Arjun Ramphal and Manav Kaul in a still from Nail Polish.
Arjun Ramphal and Manav Kaul in a still from Nail Polish.

Makers delve into personality disorders on OTT while maintaining balance between science and fiction

Makers delve into personality disorders on OTT, keeping a fine balance between science and fiction, not reinforcing myths and aggravating stigma through their stories
PUBLISHED ON JAN 22, 2021 10:27 PM IST

Makers delve into personality disorders on OTT, keeping a fine balance between science and fiction, not reinforcing myths and aggravating stigma through their stories.

With the boom of OTT, a variety of subjects have found their way to the digital platform. One of them is delving into the human mind. Some makers have focused on different personality disorders as the central theme of their stories and narratives. In the recent film, Nail Polish, Manav Kaul plays a man with Dissociative Identity Disorder while in the web series, Breathe: Into The Shadows (BITS), we saw Abhishek Bachchan portraying a character who suffers from multiple personality disorder.

Not only does the subject need sensitive handling but it is a challenging task too, says Mayank Sharma, director of BITS. “One has to be extremely sensitive and responsible when it comes to narrating a story or creating a character who is going through mental disorder. As a director, I was determined to stay as true as possible and dive deep into finding the nuances of such character,” he says, adding, he not only did extensive research but also had three psychiatrists in the research team, from the writing stage to discuss every detail of the story. “We received appreciation for the way we had created the character, staying true to all the nuances while displaying the right complexities of a person going through dissociative identity disorder from audiences and psychiatrists from around the world. Any subject, if researched well and executed with authenticity, it finds acceptance with the audience,” he states.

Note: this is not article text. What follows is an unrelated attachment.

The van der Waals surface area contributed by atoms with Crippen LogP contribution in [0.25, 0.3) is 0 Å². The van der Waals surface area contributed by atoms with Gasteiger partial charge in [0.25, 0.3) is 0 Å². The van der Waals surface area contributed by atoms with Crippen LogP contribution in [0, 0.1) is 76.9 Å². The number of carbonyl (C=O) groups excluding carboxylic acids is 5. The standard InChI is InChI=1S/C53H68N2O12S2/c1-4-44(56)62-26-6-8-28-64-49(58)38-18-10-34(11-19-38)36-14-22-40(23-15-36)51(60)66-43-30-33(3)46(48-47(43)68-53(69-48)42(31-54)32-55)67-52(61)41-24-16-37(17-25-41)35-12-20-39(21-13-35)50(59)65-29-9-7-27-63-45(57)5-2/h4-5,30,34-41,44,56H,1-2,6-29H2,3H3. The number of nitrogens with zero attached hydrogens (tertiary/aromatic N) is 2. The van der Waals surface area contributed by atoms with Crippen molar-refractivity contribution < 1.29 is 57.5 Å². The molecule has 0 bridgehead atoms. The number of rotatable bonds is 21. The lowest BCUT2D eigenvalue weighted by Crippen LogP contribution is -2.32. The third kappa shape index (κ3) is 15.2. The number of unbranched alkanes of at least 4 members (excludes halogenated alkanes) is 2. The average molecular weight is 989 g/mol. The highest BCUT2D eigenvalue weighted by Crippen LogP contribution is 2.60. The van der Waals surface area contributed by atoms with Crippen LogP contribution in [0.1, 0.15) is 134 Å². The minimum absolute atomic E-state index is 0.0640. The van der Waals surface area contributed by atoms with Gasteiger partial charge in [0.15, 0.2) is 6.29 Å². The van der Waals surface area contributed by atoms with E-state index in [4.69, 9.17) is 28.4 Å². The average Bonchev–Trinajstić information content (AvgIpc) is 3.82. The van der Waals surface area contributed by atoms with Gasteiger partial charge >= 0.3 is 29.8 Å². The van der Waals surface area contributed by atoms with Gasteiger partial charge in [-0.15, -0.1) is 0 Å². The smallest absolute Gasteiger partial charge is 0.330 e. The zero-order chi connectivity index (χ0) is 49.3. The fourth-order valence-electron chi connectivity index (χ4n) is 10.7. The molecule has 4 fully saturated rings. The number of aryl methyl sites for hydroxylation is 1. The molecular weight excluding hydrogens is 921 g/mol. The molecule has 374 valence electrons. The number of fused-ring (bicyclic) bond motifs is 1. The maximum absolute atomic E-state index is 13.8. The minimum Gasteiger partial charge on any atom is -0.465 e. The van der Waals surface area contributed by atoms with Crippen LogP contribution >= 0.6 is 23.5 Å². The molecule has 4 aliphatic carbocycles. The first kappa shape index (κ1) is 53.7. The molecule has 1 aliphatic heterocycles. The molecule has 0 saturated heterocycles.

Renowned psychiatrist, Dr Harish Shetty feels makers should maintain a balance between science and fiction and not reinforce myths and aggravate stigma through their stories. “Art has a license one where the frames can exaggerate to nail the issue. Freedom of expression is a right but one has to draw a line! In a context, where myths and misgivings rule at the altar of science one needs to be very careful not to reinforce false beliefs and stigma against mental illness. Multiple Personality disorder is more an archival diagnosis and not seen in real life. The liberty to weave a tale is a right and disclaimers towards the end may give the right balance,” he suggests.

Kaul admits he walked a tightrope while playing the two characters in Nail Polish. He made each as realistic as possible without any physical crutches. He says, “I am glad people loved the complexity of the story. I wasn’t dressed as a woman but I believed that I was one, while acting the scenes. It was a tough role and I have never done anything so difficult. I did everything I felt in the moment and didn’t resist or it would have looked fake. We were sensitive about the portrayal of the role and it could have gone wrong which I was prepared for. But people loved the character, Charu Raina. I have got letters for her, which shows they connected to her. That’s the beauty of OTT that one can do movies and roles such as these, that also taps into audiences who crave for experimental stories.”

Interact with author on Twitter/@iamkav

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